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DIY Guide to Technology Selection

Organizations, of all sizes, are faced with an increasingly complex and growing landscape of technologies to choose from.

Today’s industry-leading marketing and customer experience management solutions offer far more functionality than ever before. This expanded breadth of capabilities, along with the need for many of the tools in place to work (integrate) with other applications, increases both the value and complexity, of the solution set to the organization. This can make the selection process exponentially more complicated, depending on what you are looking for. Difficult, but not impossible.

So while we would recommend engaging a technology selection expert, such as, oh, I don’t know, Digital Clarity Group, if you are determined to DIY-it, then here are a few tips that can help make the selection process a successful one.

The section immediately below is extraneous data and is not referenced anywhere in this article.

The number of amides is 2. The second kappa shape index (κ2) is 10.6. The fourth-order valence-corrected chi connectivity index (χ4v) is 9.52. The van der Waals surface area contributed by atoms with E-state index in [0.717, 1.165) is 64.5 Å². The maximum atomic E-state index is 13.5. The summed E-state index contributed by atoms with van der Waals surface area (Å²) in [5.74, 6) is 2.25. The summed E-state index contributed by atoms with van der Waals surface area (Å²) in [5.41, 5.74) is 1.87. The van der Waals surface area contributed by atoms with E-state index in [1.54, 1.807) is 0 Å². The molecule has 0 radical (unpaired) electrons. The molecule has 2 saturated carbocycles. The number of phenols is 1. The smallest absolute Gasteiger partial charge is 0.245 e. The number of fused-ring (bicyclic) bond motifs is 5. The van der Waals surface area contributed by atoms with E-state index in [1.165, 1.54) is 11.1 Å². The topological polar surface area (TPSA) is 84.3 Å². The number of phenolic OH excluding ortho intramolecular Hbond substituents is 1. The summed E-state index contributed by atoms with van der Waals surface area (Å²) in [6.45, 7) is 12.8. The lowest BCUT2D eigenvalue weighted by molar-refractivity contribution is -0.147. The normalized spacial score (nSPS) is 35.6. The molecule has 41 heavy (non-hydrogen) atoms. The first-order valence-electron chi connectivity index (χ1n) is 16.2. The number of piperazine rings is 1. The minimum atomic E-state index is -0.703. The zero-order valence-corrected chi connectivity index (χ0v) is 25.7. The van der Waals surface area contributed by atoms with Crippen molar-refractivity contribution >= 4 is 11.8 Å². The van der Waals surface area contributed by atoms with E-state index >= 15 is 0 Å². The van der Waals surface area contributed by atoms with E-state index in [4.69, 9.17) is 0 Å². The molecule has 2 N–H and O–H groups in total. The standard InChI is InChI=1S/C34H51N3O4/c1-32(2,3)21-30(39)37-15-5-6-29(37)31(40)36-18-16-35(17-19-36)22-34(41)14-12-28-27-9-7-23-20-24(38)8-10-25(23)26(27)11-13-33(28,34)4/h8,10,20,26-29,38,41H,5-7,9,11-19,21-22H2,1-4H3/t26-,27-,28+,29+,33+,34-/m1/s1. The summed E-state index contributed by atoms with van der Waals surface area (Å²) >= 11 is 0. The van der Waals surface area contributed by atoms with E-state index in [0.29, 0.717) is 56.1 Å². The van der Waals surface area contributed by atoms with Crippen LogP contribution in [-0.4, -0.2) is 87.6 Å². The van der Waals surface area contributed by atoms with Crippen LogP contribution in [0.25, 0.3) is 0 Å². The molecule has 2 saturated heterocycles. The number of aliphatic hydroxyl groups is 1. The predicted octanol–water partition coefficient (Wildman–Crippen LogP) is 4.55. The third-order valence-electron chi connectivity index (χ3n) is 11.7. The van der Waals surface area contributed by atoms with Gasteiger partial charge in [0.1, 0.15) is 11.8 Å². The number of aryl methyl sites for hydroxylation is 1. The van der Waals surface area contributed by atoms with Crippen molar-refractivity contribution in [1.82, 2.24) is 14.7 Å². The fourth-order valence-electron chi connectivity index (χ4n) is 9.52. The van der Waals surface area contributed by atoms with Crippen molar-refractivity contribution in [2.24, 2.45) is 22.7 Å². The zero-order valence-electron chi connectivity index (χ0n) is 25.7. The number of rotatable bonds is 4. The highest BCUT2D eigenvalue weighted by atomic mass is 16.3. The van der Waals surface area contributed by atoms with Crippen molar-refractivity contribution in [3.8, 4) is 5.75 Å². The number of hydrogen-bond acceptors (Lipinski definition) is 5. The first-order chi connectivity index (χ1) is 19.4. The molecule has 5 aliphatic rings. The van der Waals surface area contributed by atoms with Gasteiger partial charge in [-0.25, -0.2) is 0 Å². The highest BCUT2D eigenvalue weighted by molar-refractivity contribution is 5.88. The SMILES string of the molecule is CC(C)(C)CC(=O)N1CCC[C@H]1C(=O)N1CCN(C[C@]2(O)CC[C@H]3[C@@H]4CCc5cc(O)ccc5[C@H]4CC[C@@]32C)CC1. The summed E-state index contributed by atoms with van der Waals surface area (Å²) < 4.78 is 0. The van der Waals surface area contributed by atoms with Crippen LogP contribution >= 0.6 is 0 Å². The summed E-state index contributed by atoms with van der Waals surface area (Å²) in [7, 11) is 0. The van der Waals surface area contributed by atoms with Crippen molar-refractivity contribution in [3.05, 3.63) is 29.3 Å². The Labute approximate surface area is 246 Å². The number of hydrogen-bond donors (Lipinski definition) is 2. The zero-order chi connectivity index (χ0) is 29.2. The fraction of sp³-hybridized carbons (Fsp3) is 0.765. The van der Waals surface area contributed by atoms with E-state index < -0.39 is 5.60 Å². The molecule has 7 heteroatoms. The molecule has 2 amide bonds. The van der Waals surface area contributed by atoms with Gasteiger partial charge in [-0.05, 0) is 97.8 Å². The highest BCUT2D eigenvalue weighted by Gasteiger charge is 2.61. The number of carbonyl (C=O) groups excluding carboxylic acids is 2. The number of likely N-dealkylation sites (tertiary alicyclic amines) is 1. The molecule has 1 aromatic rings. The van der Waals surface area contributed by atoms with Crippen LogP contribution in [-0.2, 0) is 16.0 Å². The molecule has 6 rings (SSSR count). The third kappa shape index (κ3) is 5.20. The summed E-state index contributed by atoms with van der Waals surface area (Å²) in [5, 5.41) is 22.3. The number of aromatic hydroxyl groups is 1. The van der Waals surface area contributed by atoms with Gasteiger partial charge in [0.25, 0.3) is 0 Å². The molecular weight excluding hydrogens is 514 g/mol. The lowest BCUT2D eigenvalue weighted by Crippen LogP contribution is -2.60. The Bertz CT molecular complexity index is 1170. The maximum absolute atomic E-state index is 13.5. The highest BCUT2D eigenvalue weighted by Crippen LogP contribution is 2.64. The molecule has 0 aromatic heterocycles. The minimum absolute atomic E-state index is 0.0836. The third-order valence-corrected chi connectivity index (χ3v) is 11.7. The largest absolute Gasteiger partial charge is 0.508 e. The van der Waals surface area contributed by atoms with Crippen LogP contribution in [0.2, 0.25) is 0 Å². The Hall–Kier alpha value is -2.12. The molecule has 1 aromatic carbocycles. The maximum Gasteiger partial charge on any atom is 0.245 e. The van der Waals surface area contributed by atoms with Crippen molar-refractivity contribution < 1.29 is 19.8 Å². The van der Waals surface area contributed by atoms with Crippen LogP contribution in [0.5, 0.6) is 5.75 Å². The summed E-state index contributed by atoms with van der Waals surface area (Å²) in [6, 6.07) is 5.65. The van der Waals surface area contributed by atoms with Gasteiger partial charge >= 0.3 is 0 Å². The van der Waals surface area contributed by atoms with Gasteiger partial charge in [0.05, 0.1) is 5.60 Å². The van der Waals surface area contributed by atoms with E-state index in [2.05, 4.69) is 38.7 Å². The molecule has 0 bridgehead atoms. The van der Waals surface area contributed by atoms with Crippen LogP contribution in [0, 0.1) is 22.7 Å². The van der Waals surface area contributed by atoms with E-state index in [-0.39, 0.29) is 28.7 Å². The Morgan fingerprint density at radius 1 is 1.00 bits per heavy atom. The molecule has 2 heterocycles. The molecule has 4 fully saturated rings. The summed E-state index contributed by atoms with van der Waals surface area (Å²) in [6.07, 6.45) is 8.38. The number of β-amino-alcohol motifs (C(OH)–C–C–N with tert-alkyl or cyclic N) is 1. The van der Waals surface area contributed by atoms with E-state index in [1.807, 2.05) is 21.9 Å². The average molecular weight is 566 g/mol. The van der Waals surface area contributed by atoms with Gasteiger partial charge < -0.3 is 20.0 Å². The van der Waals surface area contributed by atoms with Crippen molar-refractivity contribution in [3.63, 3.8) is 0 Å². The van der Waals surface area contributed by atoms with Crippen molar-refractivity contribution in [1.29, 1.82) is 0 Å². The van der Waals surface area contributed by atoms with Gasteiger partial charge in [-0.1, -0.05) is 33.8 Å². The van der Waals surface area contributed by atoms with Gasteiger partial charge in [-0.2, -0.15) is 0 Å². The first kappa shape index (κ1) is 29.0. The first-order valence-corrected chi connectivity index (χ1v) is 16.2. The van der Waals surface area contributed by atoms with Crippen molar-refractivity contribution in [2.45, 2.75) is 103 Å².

Prepare

Just like Scouting, preparedness is the single most important step in the selection process. This will ensure that the technology you choose is based on your needs, vision, and capabilities, not the brightest-shiniest-feature-rich vendor demonstration. Your choice of technology selection should be based on:

  1. Business objectives for the tasks the technology will take on. For instances, if the technology in question is a CMS (content management system) then you will need to know your content, communications, and knowledge management needs, both current and future.
  2. Defined processes and established best practices. Staying with the CMS example, this would include things like information architecture, metadata, and workflow.
  3. Known, and expected, integration points.
  4. Stakeholder needs. And not just the usual suspects – look beyond the actual users of the platform and the technology team to include participation from across your organisation, including R&D, marketing, finance and IT.